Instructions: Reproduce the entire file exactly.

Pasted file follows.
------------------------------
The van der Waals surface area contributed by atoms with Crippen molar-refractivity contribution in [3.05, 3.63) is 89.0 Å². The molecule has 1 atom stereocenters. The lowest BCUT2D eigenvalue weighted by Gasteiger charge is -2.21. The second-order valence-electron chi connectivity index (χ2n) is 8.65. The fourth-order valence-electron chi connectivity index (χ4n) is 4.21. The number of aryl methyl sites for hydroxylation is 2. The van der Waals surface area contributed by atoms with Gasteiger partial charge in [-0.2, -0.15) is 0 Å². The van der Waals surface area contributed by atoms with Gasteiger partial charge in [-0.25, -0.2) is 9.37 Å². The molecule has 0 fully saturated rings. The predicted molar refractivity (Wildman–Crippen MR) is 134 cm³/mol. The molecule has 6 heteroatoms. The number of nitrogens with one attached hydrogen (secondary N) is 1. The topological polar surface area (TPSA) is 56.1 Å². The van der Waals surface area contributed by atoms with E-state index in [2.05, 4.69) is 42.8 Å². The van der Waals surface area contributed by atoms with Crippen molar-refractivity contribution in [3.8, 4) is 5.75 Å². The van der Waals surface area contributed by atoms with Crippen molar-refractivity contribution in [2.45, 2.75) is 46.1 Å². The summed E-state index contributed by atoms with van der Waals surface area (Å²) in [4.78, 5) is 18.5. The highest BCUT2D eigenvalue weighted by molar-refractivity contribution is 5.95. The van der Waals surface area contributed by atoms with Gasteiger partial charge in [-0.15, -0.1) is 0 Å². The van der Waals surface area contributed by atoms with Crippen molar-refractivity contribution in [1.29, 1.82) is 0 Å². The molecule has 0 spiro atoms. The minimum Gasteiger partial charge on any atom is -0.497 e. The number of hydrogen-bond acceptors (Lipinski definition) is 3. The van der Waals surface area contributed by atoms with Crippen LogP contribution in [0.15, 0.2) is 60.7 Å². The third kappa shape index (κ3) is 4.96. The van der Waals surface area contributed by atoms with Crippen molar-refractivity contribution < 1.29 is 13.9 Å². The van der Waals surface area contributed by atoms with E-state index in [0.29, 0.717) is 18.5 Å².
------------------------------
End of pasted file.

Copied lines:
The van der Waals surface area contributed by atoms with Crippen molar-refractivity contribution in [3.05, 3.63) is 89.0 Å². The molecule has 1 atom stereocenters. The lowest BCUT2D eigenvalue weighted by Gasteiger charge is -2.21. The second-order valence-electron chi connectivity index (χ2n) is 8.65. The fourth-order valence-electron chi connectivity index (χ4n) is 4.21. The number of aryl methyl sites for hydroxylation is 2. The van der Waals surface area contributed by atoms with Gasteiger partial charge in [-0.2, -0.15) is 0 Å². The van der Waals surface area contributed by atoms with Gasteiger partial charge in [-0.25, -0.2) is 9.37 Å². The molecule has 0 fully saturated rings. The predicted molar refractivity (Wildman–Crippen MR) is 134 cm³/mol. The molecule has 6 heteroatoms. The number of nitrogens with one attached hydrogen (secondary N) is 1. The topological polar surface area (TPSA) is 56.1 Å². The van der Waals surface area contributed by atoms with E-state index in [2.05, 4.69) is 42.8 Å². The van der Waals surface area contributed by atoms with Crippen molar-refractivity contribution in [3.8, 4) is 5.75 Å². The van der Waals surface area contributed by atoms with Crippen molar-refractivity contribution in [2.45, 2.75) is 46.1 Å². The summed E-state index contributed by atoms with van der Waals surface area (Å²) in [4.78, 5) is 18.5. The highest BCUT2D eigenvalue weighted by molar-refractivity contribution is 5.95. The van der Waals surface area contributed by atoms with Gasteiger partial charge in [-0.15, -0.1) is 0 Å². The van der Waals surface area contributed by atoms with Crippen molar-refractivity contribution in [1.29, 1.82) is 0 Å². The molecule has 0 spiro atoms. The minimum Gasteiger partial charge on any atom is -0.497 e. The number of hydrogen-bond acceptors (Lipinski definition) is 3. The van der Waals surface area contributed by atoms with Crippen LogP contribution in [0.15, 0.2) is 60.7 Å². The third kappa shape index (κ3) is 4.96. The van der Waals surface area contributed by atoms with Crippen molar-refractivity contribution < 1.29 is 13.9 Å². The van der Waals surface area contributed by atoms with E-state index in [0.29, 0.717) is 18.5 Å².